Ethics go out the window when “means justify the end” forms the framing rationale of political decision making and public debate. The mandatory detention of those who arrive in Australia by boat is a means and ends policy. We need to keep these poor souls locked up indefinitely to ensure more do not come, the argument goes. The ongoing torture of thousands of people is a necessary means to an end that is better for us all apparently.
On the flip side, sometimes the end does not seem to matter, so only minimum means are devoted to their achievement. Think of Indigenous disadvantage and health and justice outcomes. We have the means, in terms of our national financial and intellectual capital, to address these issues and make an enormous difference to the lives of First Australians. But it seems the end does not justify additional means in this case.
There are also instances all around us when the ends are not so significant or weighty, but where the means to achieve them are disproportionate, expensive and damaging.
Victorian Opposition Leader Matthew Guy cheated the spirit of fair play, if not the letter of the law, when he and his parliamentary colleagues conspired to play an underhanded trick to defeat a government bill it did not approve of. He breached long established protocol, potentially killing pairing arrangements, a core element of parliamentary civility.
In a sensational break from parliamentary convention, two Liberal MPs begged to be excused from Victoria's Legislative Council for religious reasons on Good Friday. Leave was granted and, under pairing arrangements, two government MPs left so the Coalition would not be disadvantaged. But when Liberal MPs Bernie Finn and Craig Ondarchie unexpectedly reappeared, it was the Opposition that had the numbers to defeat The Fire Services Bill. They could do it, so they did.
Guy thinks the bill gives too much control to the United Firefighters Union and for him that is all the justification required. “I’d do it all again tomorrow” he later told the press declaring that the “end justifies the means”. Really? All the benefits of the pairing arrangements, of respecting tradition, of personal integrity and honesty, are all worth jettisoning to stop an organisational restructure of the fire services?
Price too high
Our propensity to pay way too high a price for our means to achieve ends of questionable value is on the increase. We do it all the time.
Let’s think about means and ends as they apply to workers’ rights in the gig economy. With Uber, Deliveroo or Airtasker the ends are around convenience and cost. People can get rides in a convenient way and have their food delivered at a relatively low cost. Yet to achieve these “benefits” we are trading off 150 years of workers’ rights — rights to organise, to fair pay and conditions, to workers compensation protections and superannuation. Is that really who we are?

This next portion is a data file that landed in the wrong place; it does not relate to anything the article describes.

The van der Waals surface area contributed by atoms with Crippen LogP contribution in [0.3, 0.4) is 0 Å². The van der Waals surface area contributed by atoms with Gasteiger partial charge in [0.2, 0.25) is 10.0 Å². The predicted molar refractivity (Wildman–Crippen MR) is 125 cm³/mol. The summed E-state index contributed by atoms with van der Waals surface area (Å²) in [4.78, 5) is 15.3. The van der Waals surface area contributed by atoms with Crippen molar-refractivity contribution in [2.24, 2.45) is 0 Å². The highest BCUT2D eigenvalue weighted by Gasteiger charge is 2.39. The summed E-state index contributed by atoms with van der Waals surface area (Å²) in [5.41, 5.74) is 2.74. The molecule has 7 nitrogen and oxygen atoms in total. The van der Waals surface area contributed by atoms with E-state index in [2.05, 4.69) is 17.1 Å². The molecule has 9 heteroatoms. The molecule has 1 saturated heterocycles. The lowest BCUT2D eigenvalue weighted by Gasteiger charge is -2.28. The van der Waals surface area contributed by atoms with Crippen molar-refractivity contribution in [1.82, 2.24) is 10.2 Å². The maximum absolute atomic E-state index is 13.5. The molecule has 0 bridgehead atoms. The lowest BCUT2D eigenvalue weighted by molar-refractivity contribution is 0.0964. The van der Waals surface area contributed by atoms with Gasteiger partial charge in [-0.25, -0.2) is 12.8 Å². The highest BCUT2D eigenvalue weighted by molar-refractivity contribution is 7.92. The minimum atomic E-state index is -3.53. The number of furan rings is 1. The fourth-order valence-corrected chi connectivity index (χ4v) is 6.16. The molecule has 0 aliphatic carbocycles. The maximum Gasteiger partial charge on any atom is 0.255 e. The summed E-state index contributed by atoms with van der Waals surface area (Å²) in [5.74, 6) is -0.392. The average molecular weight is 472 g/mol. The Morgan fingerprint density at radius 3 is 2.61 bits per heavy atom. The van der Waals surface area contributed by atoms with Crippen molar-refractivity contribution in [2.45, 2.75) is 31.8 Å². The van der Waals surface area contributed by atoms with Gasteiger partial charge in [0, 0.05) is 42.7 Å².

We are paying an enormous price. A price that is not only too high, it will be paid by generations to come. And we are paying it not for a great and noble end. We are not overthrowing a dictator, waging a war for freedom, or even “protecting” our borders. We are trading away a century of hard won rights for cheap pizza and the ability to track our driver’s progress on our smart phone when it’s time to go home.
Watching Steve Smith give his now famous press conference, it was easy to see that the clear voice of bad choice was now crowding all others from his mind. It was as though he could only now see what we already knew, and had known for days — that the full price of his chosen means, was enormous, ruinous. The end he had been fed, sold and incentivised to achieve by the Australian Cricket Board, the coaches, the success-hungry masses, was misguided, and the means of their achievement even more so. The pain of this realisation was real and very public.
Whatever edge in advantage the sandpaper gave was never going to match the gravity of the penalty for cheating. Matthew Guy may find that he pays an electoral price for his choice to utilise very expensive means to achieve a cheap end.
As a community with a seemingly endless appetite for gig economy convenience, we will have a Steve Smith moment. We will realise that the price we have paid for all this flexibility and convenience, for cheap home-delivered dinner, is way too high, and we may never get back what we have given up.